Science, Tech & Environment

Melting polar ice poses a serious global risk

ICE-Methane_bubbles.jpg

Methane bubbles are frozen in lake ice in Alaska. As the Arctic thaws, permafrost on land and continental shelves in shallow waters are releasing methane into the atmosphere at an increasing rate. 

Credit:

Miriam Jones/USGS 

The title of a new book says it all — "A Farewell to Ice: A Report from the Arctic."

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This story is based on a radio interview. Listen to the full interview.

The book, by Peter Wadhams, head of the Polar Ocean Physics Group at the University of Cambridge, is the result of nearly a half-century of personal ice research, mostly in the Arctic. 

“The Arctic is changing from being a permanent ice cover to becoming a seasonal one,” Wadham explains, “and that will cause big changes to ocean currents, to circulation of the atmosphere, to fisheries and especially to the air temperature, which will warm up because there isn't any ice cooling the surface anymore. That will have an effect, for instance, on air currents over Greenland, which will increase the melt rate of the Greenland ice sheet.”

Year by year, Arctic sea ice cover is dwindling, driven towards seasonal extinction by global warming — and the vanishing ice is having profound effects on the rest of the world. The rapid rise in atmospheric CO2 levels is the main reason for the accelerating melt of sea ice, but the melting ice itself is causing the release of another greenhouse gas, methane, that could be even more damaging.

“Methane gets released from shallow waters in the Arctic, where, underneath the shallow Arctic continental shelves, there’s frozen ground, called permafrost, left over from the last ice age,” Wadhams explains. “That permafrost acts as a cap over lots of methane contained in the sediments. That cap is being removed as the permafrost melts, and the methane is being released.”

In the short-term, methane is a more powerful greenhouse gas than carbon dioxide, and the fear, Wadhams says, is that the Arctic permafrost will melt in “one rapid go.” Should this happen, “the amount of methane that comes out will be a huge pulse, and that would have a detectable climate change, maybe 0.6 of a degree. … So, it would be just a big jerk to the global climate.”

The strongest effect on accelerating Arctic warming is something called the albedo feedback. Ice reflects about 80 percent of the radiation from the sun back into space. Dark water and dark tundra reflect only 10 percent of that radiation. The result is a huge amount of energy absorbed by the Earth’s or the ocean’s surface, which increases the overall rate of warming.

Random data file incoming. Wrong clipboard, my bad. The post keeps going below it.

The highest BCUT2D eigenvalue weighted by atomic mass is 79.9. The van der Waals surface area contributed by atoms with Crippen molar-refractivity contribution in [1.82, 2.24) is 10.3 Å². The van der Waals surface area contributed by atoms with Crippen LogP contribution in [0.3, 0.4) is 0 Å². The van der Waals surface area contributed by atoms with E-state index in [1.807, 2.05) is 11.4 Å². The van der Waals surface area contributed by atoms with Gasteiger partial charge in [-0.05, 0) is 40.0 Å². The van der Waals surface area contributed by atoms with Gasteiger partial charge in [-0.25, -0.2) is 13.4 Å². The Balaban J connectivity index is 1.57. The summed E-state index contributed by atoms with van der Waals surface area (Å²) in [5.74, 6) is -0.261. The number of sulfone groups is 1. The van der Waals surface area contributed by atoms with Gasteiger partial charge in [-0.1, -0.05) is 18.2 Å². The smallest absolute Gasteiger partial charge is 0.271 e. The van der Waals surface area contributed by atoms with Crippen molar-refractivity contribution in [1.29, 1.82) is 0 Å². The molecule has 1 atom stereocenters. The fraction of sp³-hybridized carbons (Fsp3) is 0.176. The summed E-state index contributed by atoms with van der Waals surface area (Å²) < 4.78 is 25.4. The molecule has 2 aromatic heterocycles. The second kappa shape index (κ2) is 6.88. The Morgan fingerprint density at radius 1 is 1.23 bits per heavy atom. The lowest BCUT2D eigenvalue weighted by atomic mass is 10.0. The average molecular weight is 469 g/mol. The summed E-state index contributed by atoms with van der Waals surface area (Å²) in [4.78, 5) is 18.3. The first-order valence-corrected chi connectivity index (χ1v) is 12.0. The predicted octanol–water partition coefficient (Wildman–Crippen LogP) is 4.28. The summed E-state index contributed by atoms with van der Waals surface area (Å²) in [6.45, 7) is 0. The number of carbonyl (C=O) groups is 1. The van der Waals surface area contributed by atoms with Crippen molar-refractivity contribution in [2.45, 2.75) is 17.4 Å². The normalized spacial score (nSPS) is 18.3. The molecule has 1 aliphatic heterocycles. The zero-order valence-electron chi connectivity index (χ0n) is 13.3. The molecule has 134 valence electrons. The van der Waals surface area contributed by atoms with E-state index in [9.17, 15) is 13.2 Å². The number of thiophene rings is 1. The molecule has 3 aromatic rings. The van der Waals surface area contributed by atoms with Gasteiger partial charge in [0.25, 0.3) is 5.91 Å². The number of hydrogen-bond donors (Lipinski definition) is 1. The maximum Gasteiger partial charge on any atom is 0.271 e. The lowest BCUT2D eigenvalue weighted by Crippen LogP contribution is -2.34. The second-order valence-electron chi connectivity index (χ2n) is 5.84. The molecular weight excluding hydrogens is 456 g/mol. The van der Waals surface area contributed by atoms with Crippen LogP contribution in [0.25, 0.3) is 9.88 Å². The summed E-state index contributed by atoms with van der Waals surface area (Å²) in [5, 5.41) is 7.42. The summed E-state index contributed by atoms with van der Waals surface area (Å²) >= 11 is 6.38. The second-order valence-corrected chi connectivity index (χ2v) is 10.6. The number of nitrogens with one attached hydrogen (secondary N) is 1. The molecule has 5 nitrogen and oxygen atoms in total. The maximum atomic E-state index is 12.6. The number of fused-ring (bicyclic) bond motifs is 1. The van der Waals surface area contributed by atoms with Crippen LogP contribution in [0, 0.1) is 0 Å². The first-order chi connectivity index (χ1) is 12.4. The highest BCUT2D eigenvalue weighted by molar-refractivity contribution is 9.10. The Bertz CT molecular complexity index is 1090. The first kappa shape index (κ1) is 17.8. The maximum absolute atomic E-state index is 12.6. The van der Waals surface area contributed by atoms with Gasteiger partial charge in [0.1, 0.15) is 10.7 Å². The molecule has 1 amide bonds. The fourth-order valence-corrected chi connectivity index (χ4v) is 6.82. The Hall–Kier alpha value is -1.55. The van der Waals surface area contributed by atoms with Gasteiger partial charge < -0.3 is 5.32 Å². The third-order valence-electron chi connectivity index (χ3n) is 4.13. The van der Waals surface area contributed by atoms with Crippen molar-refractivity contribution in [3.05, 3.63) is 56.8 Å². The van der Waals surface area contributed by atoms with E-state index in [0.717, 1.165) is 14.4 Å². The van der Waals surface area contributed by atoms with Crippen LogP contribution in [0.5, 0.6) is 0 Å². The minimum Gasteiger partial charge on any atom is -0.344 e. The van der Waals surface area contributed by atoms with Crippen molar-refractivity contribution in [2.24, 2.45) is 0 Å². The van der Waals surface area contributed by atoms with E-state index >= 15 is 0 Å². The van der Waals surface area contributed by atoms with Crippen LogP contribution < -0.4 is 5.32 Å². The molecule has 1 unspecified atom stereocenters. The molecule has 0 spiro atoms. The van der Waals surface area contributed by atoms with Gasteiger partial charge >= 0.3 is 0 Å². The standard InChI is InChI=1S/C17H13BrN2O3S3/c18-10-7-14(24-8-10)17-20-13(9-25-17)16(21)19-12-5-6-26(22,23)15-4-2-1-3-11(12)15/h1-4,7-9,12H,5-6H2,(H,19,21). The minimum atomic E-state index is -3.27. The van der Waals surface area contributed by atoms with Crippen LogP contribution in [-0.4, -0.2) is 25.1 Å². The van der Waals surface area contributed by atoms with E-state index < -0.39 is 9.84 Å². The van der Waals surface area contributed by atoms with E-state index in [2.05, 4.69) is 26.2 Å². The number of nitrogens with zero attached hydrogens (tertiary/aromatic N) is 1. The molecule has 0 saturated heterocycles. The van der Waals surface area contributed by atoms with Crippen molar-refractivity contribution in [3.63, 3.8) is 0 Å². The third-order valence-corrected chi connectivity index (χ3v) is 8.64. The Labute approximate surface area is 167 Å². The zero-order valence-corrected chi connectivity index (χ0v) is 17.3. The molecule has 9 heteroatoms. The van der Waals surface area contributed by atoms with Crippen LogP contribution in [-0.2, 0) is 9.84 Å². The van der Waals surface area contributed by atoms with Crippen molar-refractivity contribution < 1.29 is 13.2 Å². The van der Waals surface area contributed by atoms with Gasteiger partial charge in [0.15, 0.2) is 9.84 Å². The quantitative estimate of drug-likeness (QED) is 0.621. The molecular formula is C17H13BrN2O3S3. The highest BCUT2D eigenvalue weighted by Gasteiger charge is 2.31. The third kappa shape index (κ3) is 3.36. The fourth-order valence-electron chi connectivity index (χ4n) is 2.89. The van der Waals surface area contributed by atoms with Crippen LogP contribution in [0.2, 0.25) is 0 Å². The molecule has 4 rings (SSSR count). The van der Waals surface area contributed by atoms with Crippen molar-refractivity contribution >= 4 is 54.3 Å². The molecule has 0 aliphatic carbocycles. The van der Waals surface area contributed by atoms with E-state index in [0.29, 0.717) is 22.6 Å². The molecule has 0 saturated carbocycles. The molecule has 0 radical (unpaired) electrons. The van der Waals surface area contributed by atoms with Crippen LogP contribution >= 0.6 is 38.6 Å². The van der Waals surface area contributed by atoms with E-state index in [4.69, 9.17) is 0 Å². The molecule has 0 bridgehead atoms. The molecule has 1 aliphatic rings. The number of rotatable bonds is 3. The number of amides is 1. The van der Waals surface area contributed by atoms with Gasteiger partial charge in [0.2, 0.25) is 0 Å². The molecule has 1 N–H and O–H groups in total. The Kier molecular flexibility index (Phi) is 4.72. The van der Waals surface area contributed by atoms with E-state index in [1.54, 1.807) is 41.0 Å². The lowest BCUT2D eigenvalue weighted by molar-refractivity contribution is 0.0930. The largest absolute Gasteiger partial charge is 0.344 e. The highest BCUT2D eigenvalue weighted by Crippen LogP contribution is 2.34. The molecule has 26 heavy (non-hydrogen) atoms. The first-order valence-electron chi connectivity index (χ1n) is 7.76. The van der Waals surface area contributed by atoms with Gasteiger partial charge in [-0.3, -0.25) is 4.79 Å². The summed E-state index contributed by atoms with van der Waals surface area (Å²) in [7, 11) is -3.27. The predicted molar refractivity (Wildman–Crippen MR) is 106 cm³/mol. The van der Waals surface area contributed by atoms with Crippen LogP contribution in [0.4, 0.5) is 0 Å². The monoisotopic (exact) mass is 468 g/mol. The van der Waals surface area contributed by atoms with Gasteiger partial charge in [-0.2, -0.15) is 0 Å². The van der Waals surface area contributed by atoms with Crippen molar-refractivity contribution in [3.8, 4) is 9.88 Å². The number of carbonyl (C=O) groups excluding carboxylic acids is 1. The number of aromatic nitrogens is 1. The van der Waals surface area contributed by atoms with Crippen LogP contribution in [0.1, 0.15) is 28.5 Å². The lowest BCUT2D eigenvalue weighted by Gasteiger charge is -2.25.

The polar ice cap also acts as a kind of “global air-conditioning system” that stabilizes temperatures — and that effect, too, is being lost.

“As long as there was still ice there to be melted, it kept the temperature of the atmosphere and the temperature of the ocean at about zero degrees Celsius [32 degrees Fahrenheit],” Wadham explains. “That prevented warm air from wafting over Greenland, which it’s now free to do, and it prevented warm water from melting the subsea permafrost, which it is now doing. So, it was performing two very useful functions, both of which have now stopped.”

While he paints a dire picture of Earth’s future, Wadham also proposes bold, and, he believes, realistic technological solutions. Humanity must find geoengineering solutions, he insists, because “we can't depend on people's virtues for the solution of abstaining from emitting carbon dioxide.”

“We can save ourselves without becoming more virtuous,” Wadhams believes, “because, if we can find a way to get rid of CO2 in the atmosphere, then people who want to drive Ferraris and SUVs around and so on can keep on doing so, up to a point. You're not going to forcibly abolish fossil fuels. We can combine it with still keeping some of our old habits, which means it's more likely to happen.”

Wadhams describes two technological solutions he believes could work. One is called marine cloud brightening. In this scenario, a drone ship with very tall masts injects a carefully calculated size of tiny seawater droplets into the bottoms of clouds. This brightens the clouds and increases albedo (that is, the reflective capability of the clouds’ surface), which could help hold back global warming.

The advantage of this system, Wadhams says, is that its effects end as soon the application process stops, so any accidental bad effect on some part of the world will be limited. With other methods, like releasing aerosols into the stratosphere, the effects don’t stop until they fall out of the stratosphere.

Marine cloud brightening is not a solution, “it's a sticking plaster,” Wadhams maintains. “The [real technological] solution is to take carbon dioxide out of the atmosphere. I think we have to do that if we're going to save the world in the long term.”

“CO2 removal is something that I think will work because it works already, but it just costs too much,” Wadhams concludes. “But it will be made to be cheaper and when it's made to be cheaper, it can save us. So, I think we can save ourselves.”

This article is based on an interview that aired on PRI’s Living on Earth with Steve Curwood.